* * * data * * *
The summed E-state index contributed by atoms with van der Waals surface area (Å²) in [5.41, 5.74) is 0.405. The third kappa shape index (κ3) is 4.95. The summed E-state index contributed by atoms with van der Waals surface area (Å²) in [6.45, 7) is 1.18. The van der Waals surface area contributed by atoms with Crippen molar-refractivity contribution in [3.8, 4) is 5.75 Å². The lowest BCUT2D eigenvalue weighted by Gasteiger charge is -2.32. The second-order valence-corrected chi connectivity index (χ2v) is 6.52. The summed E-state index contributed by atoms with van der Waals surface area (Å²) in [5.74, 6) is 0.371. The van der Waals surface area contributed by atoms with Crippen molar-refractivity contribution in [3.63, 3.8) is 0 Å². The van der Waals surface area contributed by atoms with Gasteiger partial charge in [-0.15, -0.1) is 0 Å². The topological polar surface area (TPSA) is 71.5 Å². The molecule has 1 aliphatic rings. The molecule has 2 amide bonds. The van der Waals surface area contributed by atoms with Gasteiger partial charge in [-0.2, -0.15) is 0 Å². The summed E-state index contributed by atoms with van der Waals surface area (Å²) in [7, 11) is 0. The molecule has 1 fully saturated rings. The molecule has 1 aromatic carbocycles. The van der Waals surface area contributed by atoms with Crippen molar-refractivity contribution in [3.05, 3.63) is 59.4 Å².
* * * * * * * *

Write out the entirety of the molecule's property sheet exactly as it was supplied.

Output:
The summed E-state index contributed by atoms with van der Waals surface area (Å²) in [5.41, 5.74) is 0.405. The third kappa shape index (κ3) is 4.95. The summed E-state index contributed by atoms with van der Waals surface area (Å²) in [6.45, 7) is 1.18. The van der Waals surface area contributed by atoms with Crippen molar-refractivity contribution in [3.8, 4) is 5.75 Å². The lowest BCUT2D eigenvalue weighted by Gasteiger charge is -2.32. The second-order valence-corrected chi connectivity index (χ2v) is 6.52. The summed E-state index contributed by atoms with van der Waals surface area (Å²) in [5.74, 6) is 0.371. The van der Waals surface area contributed by atoms with Crippen molar-refractivity contribution in [3.63, 3.8) is 0 Å². The van der Waals surface area contributed by atoms with Gasteiger partial charge in [-0.15, -0.1) is 0 Å². The topological polar surface area (TPSA) is 71.5 Å². The molecule has 1 aliphatic rings. The molecule has 2 amide bonds. The van der Waals surface area contributed by atoms with Gasteiger partial charge in [-0.2, -0.15) is 0 Å². The summed E-state index contributed by atoms with van der Waals surface area (Å²) in [7, 11) is 0. The molecule has 1 fully saturated rings. The molecule has 1 aromatic carbocycles. The van der Waals surface area contributed by atoms with Crippen molar-refractivity contribution in [3.05, 3.63) is 59.4 Å².